It’s a totally fine entry point for the people who didn’t play the first games.

And so you’re giving up a lot of that, but at the same time you’re getting a lot back. You get another character for the universe that I think adds another dimension and richness to what Infamous is. And then you look at some of the other characters they brought in with them, Fetch [the neon-based conduit we recently saw in our last preview] and some of the characters that are coming alive in this game, and the universe starts to feel a little more rounded out. It starts to feel a little more dimensional.

So I assume we’ll find out in the game why you use the subtitle “Second Son?”

You will not get an answer to that question.


I will give you the three answers that I’ve heard, and you can decide for yourself.

Sort of like a Choose Your Own Adventure answer.

The first thing that people have asserted – could be true – is that it’s in reference to the first sons, who are the people that discovered the Ray Sphere energy that is required to activate conduits, and was the foundation of the first two games.

Infamous Second Son Lift Off_1382631509

The second one is that Cole is the first son of Infamous, and Delsin is the second son. He’s the second character.

The third thing we’ve heard is that in a lot of royal families you might have the heir to the throne and then “the spare.” The second son is a diminutive position on the family hierarchy. And of course in this game, that’s very much who Delsin is, because his older brother Reggie is the National Merit Scholar, blah blah blah. And Delsin has always been a little bit of a trouble maker, a little bit of a malcontent. He hasn’t really found himself. And so he is, in fact, personifying the idea of being a second son. So all of those are good reasons.

So what’s the real reason?

If we’re going to do Seattle, let’s call it Seattle, let’s go talk to the Space Needle guys and get the license and put it in.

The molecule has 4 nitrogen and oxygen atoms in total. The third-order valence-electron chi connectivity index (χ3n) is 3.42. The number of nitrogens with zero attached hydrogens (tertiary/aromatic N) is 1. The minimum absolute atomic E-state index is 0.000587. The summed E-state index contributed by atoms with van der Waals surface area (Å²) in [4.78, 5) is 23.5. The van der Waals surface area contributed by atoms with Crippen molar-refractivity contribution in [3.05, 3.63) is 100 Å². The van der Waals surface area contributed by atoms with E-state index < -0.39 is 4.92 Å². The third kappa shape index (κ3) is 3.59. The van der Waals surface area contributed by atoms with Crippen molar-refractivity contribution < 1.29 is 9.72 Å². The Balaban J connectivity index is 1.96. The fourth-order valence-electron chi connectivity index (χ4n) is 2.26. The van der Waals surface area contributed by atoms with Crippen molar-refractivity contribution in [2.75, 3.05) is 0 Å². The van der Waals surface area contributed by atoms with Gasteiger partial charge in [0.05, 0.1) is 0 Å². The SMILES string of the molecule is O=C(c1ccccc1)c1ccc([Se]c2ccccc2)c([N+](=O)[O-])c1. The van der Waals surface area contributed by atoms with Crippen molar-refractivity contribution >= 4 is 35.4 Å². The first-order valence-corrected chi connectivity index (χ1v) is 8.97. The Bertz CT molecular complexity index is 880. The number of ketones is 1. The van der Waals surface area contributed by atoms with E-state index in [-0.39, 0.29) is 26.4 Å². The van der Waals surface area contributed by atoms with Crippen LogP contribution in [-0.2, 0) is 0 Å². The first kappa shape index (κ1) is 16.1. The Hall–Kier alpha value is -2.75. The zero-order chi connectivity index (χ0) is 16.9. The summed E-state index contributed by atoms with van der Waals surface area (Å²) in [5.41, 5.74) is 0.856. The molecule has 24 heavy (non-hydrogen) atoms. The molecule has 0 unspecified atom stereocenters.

The real reason is whatever people like after hearing all that.

So did you choose to use a subtitle instead of calling it Infamous 3 to signify that it is something of a reboot?

Yes, absolutely. In truth it really shouldn’t be Infamous 3. It’s a new character, a new environment, a new platform. I gotta give credit to a all the people that worked on that decision. We kind of struck the right balance. It’s very much an Infamous game, but it is something new, and it’s a totally fine entry point for the people who didn’t play the first games. It is in the same fabric, but it’s not like, oh my gosh you’re going to be confused. This is a very entry point for people.

So why call it “Seattle” when the last two games were both set in fictional cities?

It’s a good question. I think we felt at this point we can do a really good job at some of our favorite things about Seattle, and it seemed like why are we dancing around it? To be clear, it was originally “Seaport.” And we’re like “wait a minute, why are we dancing around this?” Like, what needle are you going to put in there? Are you going to put in the “Galactic Needle?” That doesn’t make any dang sense. Like, if we’re going to do Seattle, let’s call it Seattle, let’s go talk to the Space Needle guys and get the license and put it in. So let’s just do it!


So it is still the same universe though, where New Marais substitutes for New Orleans, and Empire City is a pseudo New York?

It is, very much so. Yeah.

So what was the process of creating the new character? How do you avoid just making Cole 2.0?

That wasn’t really the problem. There were two really important touchstones for us. I think fairly early we decided this was a kid from one of the nearby Native American reservations –

Which one?